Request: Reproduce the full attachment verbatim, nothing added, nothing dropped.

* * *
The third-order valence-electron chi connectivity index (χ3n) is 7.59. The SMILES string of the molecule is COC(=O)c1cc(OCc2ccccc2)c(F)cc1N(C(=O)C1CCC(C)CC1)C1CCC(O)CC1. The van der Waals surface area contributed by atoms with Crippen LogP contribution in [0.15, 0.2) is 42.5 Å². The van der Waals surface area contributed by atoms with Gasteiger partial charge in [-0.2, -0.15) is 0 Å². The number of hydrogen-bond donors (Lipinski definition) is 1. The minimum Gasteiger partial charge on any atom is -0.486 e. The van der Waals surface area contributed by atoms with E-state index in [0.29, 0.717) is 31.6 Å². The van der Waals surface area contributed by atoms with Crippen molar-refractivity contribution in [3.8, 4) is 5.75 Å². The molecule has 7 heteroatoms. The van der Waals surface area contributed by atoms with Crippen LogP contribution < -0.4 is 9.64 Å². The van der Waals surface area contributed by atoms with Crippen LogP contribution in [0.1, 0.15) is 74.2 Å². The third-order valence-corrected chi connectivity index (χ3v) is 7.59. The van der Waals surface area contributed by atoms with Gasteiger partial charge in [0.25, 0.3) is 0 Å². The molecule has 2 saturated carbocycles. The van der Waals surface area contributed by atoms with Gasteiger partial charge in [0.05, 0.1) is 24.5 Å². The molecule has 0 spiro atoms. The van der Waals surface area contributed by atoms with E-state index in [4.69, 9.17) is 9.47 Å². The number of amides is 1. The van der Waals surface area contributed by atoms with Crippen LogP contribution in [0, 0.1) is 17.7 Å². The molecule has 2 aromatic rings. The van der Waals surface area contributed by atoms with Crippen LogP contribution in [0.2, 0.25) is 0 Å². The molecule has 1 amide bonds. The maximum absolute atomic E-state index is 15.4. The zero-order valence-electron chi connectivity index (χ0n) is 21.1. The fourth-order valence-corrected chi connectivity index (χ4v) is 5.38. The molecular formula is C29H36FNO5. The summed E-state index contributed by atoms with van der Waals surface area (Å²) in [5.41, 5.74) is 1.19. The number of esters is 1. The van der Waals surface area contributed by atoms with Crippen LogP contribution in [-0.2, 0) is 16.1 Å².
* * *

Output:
The third-order valence-electron chi connectivity index (χ3n) is 7.59. The SMILES string of the molecule is COC(=O)c1cc(OCc2ccccc2)c(F)cc1N(C(=O)C1CCC(C)CC1)C1CCC(O)CC1. The van der Waals surface area contributed by atoms with Crippen LogP contribution in [0.15, 0.2) is 42.5 Å². The van der Waals surface area contributed by atoms with Gasteiger partial charge in [-0.2, -0.15) is 0 Å². The number of hydrogen-bond donors (Lipinski definition) is 1. The minimum Gasteiger partial charge on any atom is -0.486 e. The van der Waals surface area contributed by atoms with E-state index in [0.29, 0.717) is 31.6 Å². The van der Waals surface area contributed by atoms with Crippen molar-refractivity contribution in [3.8, 4) is 5.75 Å². The molecule has 7 heteroatoms. The van der Waals surface area contributed by atoms with Crippen LogP contribution < -0.4 is 9.64 Å². The van der Waals surface area contributed by atoms with Crippen LogP contribution in [0.1, 0.15) is 74.2 Å². The third-order valence-corrected chi connectivity index (χ3v) is 7.59. The van der Waals surface area contributed by atoms with Gasteiger partial charge in [0.25, 0.3) is 0 Å². The molecule has 2 saturated carbocycles. The van der Waals surface area contributed by atoms with Gasteiger partial charge in [0.05, 0.1) is 24.5 Å². The molecule has 0 spiro atoms. The van der Waals surface area contributed by atoms with E-state index in [4.69, 9.17) is 9.47 Å². The number of amides is 1. The van der Waals surface area contributed by atoms with Crippen LogP contribution in [0, 0.1) is 17.7 Å². The molecule has 2 aromatic rings. The van der Waals surface area contributed by atoms with Crippen LogP contribution in [0.2, 0.25) is 0 Å². The molecule has 1 amide bonds. The maximum absolute atomic E-state index is 15.4. The zero-order valence-electron chi connectivity index (χ0n) is 21.1. The fourth-order valence-corrected chi connectivity index (χ4v) is 5.38. The molecular formula is C29H36FNO5. The summed E-state index contributed by atoms with van der Waals surface area (Å²) in [5.41, 5.74) is 1.19. The number of esters is 1. The van der Waals surface area contributed by atoms with Crippen LogP contribution in [-0.2, 0) is 16.1 Å².